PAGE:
Sales of newly constructed single-family homes in the United States fell more than expected in April, as rising mortgage rates and higher home prices continued to dampen demand. According to data from the U.S. Commerce Department, new home sales decreased by 4.7% to a seasonally adjusted annual rate of 634,000 units, a significant drop from March's revised rate of 665,000 units.

Economists had forecasted new home sales to decline to a rate of 679,000 units. However, the actual figures were even lower, reflecting the challenges faced by the housing market in the second quarter. The downturn in new home sales is attributed to a resurgence in mortgage rates and the increasing cost of homes, which together have eroded the affordability for many potential buyers.

The decline in new home sales was not uniform across the United States. The Northeast experienced the most significant drop, with sales plunging 20.9%. The West saw a 7.3% decrease, and the densely populated South reported a 4.8% decline. Interestingly, the Midwest was the only region to see an increase, with sales rising by 10%.

New home sales are a critical indicator of the housing market's health, as they are recorded at the signing of a contract, making them a leading indicator. However, these figures can be volatile on a month-to-month basis. On a year-over-year basis, sales fell by 7.7% in April.

The average rate on a 30-year fixed-rate mortgage climbed back above 7% in April, according to data from mortgage finance agency Freddie Mac. This increase in borrowing costs has sapped momentum from the housing market. The National Association of Realtors reported a drop in existing home sales in April, and government data showed declines in single-family housing starts and building permits.

Builders have attempted to mitigate the impact of higher mortgage rates by constructing smaller homes and offering incentives to buyers. Despite these efforts, the median price of a new home rose by 3.9% from a year ago, reaching $433,500 in April. Most of the new homes sold were in the $300,000 to $499,999 price range, indicating that the market remains skewed towards higher-priced homes.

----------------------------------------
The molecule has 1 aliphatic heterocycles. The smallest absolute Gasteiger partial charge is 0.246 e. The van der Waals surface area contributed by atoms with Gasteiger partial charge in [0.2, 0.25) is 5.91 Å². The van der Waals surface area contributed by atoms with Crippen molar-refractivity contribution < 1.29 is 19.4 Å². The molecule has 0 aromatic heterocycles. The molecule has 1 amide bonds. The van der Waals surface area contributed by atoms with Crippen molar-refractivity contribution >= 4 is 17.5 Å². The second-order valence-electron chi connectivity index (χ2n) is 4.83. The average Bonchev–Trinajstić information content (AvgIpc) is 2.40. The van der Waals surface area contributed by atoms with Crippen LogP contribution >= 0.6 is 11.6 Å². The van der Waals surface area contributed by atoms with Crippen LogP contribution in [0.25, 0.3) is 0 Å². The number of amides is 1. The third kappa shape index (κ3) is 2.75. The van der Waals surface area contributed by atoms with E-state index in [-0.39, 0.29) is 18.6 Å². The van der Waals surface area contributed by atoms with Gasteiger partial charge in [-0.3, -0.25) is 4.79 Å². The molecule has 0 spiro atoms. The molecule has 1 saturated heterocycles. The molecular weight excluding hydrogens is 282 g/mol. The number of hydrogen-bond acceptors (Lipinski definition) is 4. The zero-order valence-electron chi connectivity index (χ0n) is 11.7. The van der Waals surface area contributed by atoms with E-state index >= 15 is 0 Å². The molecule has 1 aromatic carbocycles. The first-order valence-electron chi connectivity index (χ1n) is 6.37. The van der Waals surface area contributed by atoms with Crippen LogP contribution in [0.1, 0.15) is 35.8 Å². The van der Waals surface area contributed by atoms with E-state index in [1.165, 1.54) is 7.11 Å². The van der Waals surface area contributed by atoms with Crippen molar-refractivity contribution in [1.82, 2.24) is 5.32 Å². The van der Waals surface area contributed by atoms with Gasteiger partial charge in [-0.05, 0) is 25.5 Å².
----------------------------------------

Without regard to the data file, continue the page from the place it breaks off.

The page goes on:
At the end of April, there were 480,000 new homes on the market, up from 470,000 in March. At the current sales pace, it would take 9.1 months to clear this inventory, up from 8.5 months in March. This increase in supply indicates that builders are still active, but the higher prices and mortgage rates are limiting the pool of potential buyers.

The rise in new home prices and mortgage rates has also impacted affordability. In the first quarter of 2024, 38% of a median household income was required to make the mortgage payment on a median-priced new single-family home, according to a new index from the National Association of Home Builders (NAHB) and Wells Fargo. For low-income families, this figure jumps to 77% of their earnings.

The higher costs for land, labor, and materials mean that builders are constrained in their ability to lower prices. Larger builders like DR Horton and Toll Brothers have managed to report strong earnings by leveraging their scale to buy down mortgage rates and maintain demand, but the overall market remains below the five-year average for new home sales.

Robert Dietz, NAHB's chief economist, emphasized the need for policy changes to address the housing shortage. "With a nationwide shortage of roughly 1.5 million homes, the lack of housing units is the primary cause of growing housing affordability challenges," Dietz said. He called for faster permit approvals, resources for skilled labor training, and improvements in building material supply chains to help alleviate the housing crisis.